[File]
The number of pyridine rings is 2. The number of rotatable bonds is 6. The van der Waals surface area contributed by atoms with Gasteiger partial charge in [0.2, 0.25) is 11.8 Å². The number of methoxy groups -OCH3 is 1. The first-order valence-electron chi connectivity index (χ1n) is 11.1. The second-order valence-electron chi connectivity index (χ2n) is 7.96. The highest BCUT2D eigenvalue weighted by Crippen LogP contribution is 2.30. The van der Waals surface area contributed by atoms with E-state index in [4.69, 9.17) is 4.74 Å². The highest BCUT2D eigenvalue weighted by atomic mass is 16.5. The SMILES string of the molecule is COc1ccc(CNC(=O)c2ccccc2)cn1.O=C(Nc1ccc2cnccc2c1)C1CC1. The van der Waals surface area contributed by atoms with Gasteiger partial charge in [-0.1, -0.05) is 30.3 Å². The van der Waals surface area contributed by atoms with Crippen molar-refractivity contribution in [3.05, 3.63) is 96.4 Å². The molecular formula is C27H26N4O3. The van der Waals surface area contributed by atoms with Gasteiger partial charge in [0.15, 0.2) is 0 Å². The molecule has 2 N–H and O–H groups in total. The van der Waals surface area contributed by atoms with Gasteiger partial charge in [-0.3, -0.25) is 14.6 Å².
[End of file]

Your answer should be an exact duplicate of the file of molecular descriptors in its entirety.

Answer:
The number of pyridine rings is 2. The number of rotatable bonds is 6. The van der Waals surface area contributed by atoms with Gasteiger partial charge in [0.2, 0.25) is 11.8 Å². The number of methoxy groups -OCH3 is 1. The first-order valence-electron chi connectivity index (χ1n) is 11.1. The second-order valence-electron chi connectivity index (χ2n) is 7.96. The highest BCUT2D eigenvalue weighted by Crippen LogP contribution is 2.30. The van der Waals surface area contributed by atoms with E-state index in [4.69, 9.17) is 4.74 Å². The highest BCUT2D eigenvalue weighted by atomic mass is 16.5. The SMILES string of the molecule is COc1ccc(CNC(=O)c2ccccc2)cn1.O=C(Nc1ccc2cnccc2c1)C1CC1. The van der Waals surface area contributed by atoms with Gasteiger partial charge in [-0.1, -0.05) is 30.3 Å². The van der Waals surface area contributed by atoms with Crippen molar-refractivity contribution in [3.05, 3.63) is 96.4 Å². The molecular formula is C27H26N4O3. The van der Waals surface area contributed by atoms with Gasteiger partial charge in [0.15, 0.2) is 0 Å². The molecule has 2 N–H and O–H groups in total. The van der Waals surface area contributed by atoms with Gasteiger partial charge in [-0.3, -0.25) is 14.6 Å².